3 Things You Can Do For Your Adult Children That Won’t Annoy Them

When my wife and I saw our son off to college last year it was with a mix of emotions. We were bursting with pride. We also realized that our little boy was growing up and would no longer rely on us as he had in the past.

Two months into his first semester he called us from campus telling us he wasn’t feeling well and could not hear out of one ear. The more we spoke with him the more it became apparent that he needed immediate medical attention. After some discussion he contacted his Resident Advisor who escorted him to an urgent care facility.

The next few hours were a bit tense as we waited for an update.

The good news is that he got antibiotics and is fine.

But it got me thinking. There wasn’t much we could do for him from a distance. And what if it had been more serious? Even if we could get to campus (5 ½ hours away) since he was 18 years old we would not have been able to advocate for him.

If you’ve done any financial planning over the years you know how important it can be to have certain documents in place such as:

Durable Power of Attorney – This document allows a trusted person to handle the financial affairs of the principal. There are two types of Durable Power of Attorney, immediate and springing. The Immediate Durable Power of Attorney takes effect as soon as the document is signed. The Springing Power of Attorney takes effect only after a specific event, such as disability.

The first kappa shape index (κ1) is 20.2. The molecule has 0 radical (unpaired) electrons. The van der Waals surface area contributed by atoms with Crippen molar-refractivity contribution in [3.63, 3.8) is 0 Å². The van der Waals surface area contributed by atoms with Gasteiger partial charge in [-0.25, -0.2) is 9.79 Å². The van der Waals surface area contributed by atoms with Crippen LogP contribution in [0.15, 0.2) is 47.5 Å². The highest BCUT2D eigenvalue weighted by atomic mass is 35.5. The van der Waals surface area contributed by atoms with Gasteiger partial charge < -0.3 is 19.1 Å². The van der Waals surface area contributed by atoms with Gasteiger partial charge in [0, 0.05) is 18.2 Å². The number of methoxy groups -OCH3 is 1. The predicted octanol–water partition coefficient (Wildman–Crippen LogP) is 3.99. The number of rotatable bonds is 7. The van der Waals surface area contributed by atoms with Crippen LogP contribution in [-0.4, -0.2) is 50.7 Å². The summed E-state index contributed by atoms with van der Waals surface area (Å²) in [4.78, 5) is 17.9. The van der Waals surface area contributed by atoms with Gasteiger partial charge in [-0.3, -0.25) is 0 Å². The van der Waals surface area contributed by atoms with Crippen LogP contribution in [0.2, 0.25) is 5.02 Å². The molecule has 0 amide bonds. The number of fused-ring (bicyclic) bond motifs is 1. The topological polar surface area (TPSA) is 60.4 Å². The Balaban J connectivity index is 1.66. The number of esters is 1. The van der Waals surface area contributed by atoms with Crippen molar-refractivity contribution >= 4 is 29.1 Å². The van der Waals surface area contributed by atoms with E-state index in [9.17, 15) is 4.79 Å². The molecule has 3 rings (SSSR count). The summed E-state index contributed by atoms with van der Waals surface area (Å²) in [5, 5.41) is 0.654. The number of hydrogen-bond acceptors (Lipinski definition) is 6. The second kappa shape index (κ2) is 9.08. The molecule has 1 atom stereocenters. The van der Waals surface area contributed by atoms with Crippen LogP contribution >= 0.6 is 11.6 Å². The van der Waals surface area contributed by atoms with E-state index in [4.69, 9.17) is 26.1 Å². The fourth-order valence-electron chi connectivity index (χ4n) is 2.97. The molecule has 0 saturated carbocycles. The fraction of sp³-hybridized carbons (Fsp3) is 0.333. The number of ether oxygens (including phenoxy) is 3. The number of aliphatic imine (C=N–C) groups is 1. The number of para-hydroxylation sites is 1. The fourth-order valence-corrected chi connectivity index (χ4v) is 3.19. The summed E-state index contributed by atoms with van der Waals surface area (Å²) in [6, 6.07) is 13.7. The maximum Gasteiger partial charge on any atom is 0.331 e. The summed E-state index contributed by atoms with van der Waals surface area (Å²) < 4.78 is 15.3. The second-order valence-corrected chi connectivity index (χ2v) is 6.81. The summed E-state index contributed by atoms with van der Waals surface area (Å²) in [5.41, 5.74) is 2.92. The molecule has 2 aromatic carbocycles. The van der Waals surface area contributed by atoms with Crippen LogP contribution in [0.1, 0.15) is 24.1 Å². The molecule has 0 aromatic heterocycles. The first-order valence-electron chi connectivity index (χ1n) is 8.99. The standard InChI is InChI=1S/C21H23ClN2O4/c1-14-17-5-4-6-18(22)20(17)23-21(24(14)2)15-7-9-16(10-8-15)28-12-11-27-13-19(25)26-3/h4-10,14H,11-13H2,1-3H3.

Health Care Proxy (Also known as a Medical Power of Attorney) – Similar to the Durable Power of Attorney above except that it allows for your proxy to make medical decisions on your behalf if you are unable to do so.

HIPPA Release Form – HIPPA stands for Health Insurance Portability and Accountability Act. A HIPPA Release form allows someone other than the principal to have access to their medical records, medical history, and health information.

There is no need to have these documents in place for your minor children (those age 17 and below) over whom you have custody. You already have these rights.

What most people don’t realize, however, is that once your child turns 18 you no longer have the same rights as you did when they were minors. Should your adult child become disabled your hands will be tied and someone else (i.e. The State) will be making decisions on behalf of your child. My guess is that you and your child would not want that.

For these reasons I suggest that you get these documents in place for any child who is 18 years old or older and who is not yet married. After marriage they can certainly update these documents so that their spouse is their proxy.

If you determine that you need these documents and already have an attorney in mind, great. If you are in need of one I’d be happy to get you the name of an attorney well versed in these issues.

Best regards,




Daniel Traub

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